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Discussion Starter #1 (Edited)
I am very interested in riding for physical fitness. Since starting my new lifestyle changes, I have already dropped 10 lbs (from 279-269); I plan on continued success. I need to purchase a wheel set to accommodate my weight without breaking the bank. My buddy gave me an old Peugeot Carbolite 103 bicycle (pro gratis) to fix up and get riding. Needing new wheels, cassette, and handle bar grips--I figured this would be simple enough, but I think I may be in for an expensive adventure. I welcome any and all suggestions on how to help get me and my body out on the road.

Thanks.
 

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cfd78, sorry that I cannot add too much to your question about wheels, but I can say welcome to Two Spoke! Also, congrats on your decision to change your lifestyle and live longer!! Biking is a good way to do both!
 

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Discussion Starter #4
What is the rear hub spacing? Wheel size?
I just went outside and removed the rear wheel... it's a 27-1/4" rim. I measured the inside of the rear fork; it measures 5" (or 127mm). I'm not really sure how to remove the hub and measure it.
 

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You should use a rear hub with 126mm spacing. You may be able to switch from 27" rims to the slightly smaller, more common 700c size rims if you can move your brake pads down 4mm.

Of course you'll need new tires if you change rim size. There are a lot more 700c tires to choose from. 27 inch tires are harder to find.

I'd suggest 700c rims if your brakes are compatible and you're planning on replacing the tires.
 

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Discussion Starter #6
You should use a rear hub with 126mm spacing. You may be able to switch from 27" rims to the slightly smaller, more common 700c size rims if you can move your brake pads down 4mm.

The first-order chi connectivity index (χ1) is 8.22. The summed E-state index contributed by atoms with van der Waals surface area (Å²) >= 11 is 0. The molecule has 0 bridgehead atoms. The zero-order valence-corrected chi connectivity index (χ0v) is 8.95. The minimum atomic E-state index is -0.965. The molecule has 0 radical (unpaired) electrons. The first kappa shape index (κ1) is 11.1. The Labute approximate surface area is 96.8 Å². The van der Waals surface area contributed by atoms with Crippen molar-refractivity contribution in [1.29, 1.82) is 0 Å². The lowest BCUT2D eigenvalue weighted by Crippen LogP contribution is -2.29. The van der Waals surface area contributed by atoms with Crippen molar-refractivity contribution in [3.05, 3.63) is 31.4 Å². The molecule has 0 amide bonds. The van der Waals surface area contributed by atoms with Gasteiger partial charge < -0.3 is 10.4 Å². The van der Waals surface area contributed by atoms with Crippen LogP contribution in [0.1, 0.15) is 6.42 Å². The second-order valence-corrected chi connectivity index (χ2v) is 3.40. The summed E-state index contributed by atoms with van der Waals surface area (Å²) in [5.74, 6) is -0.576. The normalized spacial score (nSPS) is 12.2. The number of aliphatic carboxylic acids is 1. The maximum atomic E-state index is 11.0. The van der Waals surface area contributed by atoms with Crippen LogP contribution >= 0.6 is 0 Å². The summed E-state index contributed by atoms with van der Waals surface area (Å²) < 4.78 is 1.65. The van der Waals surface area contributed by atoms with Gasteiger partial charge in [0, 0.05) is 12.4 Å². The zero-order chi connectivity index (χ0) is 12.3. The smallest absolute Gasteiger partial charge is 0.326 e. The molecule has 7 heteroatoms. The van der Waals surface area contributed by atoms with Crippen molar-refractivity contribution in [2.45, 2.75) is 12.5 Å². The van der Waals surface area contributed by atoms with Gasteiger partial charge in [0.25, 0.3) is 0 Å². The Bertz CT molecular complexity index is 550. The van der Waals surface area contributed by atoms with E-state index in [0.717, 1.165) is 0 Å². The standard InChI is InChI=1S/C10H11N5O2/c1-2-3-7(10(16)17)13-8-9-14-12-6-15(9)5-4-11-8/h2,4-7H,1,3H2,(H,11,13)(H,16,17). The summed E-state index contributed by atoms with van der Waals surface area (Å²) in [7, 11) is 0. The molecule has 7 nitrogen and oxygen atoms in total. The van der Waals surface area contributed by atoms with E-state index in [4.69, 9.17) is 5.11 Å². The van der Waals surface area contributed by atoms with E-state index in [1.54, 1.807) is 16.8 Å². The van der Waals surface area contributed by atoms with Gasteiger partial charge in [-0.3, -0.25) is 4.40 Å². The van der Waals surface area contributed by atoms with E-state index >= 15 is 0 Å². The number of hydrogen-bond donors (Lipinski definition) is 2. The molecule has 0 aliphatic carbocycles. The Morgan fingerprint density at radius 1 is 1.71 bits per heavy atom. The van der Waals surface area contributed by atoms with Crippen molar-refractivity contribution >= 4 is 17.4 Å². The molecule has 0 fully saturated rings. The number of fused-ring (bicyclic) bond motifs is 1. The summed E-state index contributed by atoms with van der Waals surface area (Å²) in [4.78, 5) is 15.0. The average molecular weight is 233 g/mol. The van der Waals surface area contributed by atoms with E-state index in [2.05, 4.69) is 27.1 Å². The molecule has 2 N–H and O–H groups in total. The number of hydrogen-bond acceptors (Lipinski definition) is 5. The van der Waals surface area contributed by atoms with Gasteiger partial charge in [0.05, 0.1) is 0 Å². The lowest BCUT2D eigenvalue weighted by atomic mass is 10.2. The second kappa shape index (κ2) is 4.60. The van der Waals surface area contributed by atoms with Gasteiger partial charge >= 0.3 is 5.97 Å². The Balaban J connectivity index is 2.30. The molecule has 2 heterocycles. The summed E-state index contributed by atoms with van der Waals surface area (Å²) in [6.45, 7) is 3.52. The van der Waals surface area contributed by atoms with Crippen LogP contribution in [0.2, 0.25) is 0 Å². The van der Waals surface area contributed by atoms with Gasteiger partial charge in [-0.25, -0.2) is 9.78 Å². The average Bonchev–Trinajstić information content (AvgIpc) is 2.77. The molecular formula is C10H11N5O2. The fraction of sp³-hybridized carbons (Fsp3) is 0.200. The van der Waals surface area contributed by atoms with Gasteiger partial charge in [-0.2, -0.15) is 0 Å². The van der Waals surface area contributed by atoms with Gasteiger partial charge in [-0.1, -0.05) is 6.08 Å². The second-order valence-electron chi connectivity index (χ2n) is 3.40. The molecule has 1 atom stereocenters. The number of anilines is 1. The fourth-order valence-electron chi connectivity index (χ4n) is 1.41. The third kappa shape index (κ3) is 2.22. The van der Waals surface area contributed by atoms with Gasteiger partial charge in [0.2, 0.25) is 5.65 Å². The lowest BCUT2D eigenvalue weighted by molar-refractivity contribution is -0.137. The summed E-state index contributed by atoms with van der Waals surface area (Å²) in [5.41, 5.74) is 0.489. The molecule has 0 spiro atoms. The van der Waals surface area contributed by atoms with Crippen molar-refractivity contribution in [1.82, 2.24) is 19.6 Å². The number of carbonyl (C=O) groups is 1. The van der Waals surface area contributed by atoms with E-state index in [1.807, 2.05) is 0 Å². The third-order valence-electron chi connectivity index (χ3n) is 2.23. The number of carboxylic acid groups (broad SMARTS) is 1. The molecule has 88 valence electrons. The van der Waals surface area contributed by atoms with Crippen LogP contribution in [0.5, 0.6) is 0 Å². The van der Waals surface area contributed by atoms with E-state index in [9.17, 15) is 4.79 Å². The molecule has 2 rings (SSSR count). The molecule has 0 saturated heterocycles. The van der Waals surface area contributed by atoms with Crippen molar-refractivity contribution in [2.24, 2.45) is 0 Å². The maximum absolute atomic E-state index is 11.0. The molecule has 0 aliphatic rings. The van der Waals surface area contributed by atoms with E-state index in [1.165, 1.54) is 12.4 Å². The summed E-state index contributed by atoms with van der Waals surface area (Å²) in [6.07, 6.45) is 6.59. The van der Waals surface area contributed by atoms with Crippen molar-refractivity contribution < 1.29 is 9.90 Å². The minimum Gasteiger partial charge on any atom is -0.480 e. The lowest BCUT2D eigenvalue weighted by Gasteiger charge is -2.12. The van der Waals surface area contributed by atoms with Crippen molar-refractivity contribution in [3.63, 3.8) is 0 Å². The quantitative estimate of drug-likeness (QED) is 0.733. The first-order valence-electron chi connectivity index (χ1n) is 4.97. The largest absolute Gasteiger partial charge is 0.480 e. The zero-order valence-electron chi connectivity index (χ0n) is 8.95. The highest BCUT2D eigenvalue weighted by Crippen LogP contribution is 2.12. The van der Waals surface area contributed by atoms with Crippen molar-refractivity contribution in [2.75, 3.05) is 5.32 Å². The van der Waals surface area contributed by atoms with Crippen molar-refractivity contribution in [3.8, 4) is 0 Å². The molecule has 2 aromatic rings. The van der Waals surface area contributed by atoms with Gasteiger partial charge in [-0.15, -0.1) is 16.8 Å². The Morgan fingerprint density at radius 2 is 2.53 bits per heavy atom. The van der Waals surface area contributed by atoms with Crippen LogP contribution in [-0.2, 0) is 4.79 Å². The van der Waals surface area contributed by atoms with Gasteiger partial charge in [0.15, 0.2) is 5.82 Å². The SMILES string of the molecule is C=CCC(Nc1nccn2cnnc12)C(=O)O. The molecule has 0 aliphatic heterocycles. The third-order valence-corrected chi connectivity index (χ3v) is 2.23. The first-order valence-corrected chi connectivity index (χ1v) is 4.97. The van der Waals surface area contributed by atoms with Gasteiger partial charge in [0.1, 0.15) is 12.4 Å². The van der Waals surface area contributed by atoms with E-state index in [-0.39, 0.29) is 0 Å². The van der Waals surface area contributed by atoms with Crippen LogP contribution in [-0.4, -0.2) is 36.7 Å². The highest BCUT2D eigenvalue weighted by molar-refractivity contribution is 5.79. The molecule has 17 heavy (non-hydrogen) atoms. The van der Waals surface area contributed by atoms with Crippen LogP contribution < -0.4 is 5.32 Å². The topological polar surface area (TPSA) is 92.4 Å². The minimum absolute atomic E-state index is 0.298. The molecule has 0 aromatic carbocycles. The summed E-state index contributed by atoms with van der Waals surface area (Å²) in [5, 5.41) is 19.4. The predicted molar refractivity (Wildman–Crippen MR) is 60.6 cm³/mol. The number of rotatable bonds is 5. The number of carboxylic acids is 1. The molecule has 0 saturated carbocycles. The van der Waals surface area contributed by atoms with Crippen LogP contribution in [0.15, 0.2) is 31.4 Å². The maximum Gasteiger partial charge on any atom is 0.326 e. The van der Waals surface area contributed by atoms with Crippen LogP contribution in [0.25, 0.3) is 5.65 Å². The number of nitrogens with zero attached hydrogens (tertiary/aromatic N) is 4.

Of course you'll need new tires if you change rim size. There are a lot more 700c tires to choose from. 27 inch tires are harder to find.

I'd suggest 700c rims if your brakes are compatible and you're planning on replacing the tires.
Okay--the frame reads, "Carbolite 103." Is it worth putting any work into this thing? I found a website, www.bikemanforu.com, with inexpensive wheel sets, but I don't know what will support my weight... recommend anything for me? Also, I'm fuzzy on freewheel vs cassette... Not sure what I have and what will work on my bike...
 

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Discussion Starter #7
cfd78, sorry that I cannot add too much to your question about wheels, but I can say welcome to Two Spoke! Also, congrats on your decision to change your lifestyle and live longer!! Biking is a good way to do both!
Hey thanks SixtyPlus! I appreciate your reply... hope to get on the road safely and quickly...
 

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cfd78 said:
I am very interested in riding for physical fitness. Since starting my new lifestyle changes, I have already dropped 10 lbs (from 279-269); I plan on continued success. I need to purchase a wheel set to accommodate my weight without breaking the bank. My buddy gave me an old Peugeot road bicycle (pro gratis) to fix up and get riding. Needing new wheels, cassette, and handle bar grips--I figured this would be simple enough, but I think I may be in for an expensive adventure. I welcome any and all suggestions on how to help get me and my body out on the road.

Thanks.
Neuvation wheels, bulletproof and are an incredible value for what you get. Awesome
customer service as well.
 

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I was wrong about needing a 126mm hub. With your steel frame, it's possible to just pull the dropouts wider and push a 130mm hub in, with very little risk of damaging the frame. This will allow the use of a freehub/cassette. One advantage of freehub vs. freewheel is much less likely to bust the rear axle because it supports the weight over a wider space. (Bearings outside of the clicky part rather than inside).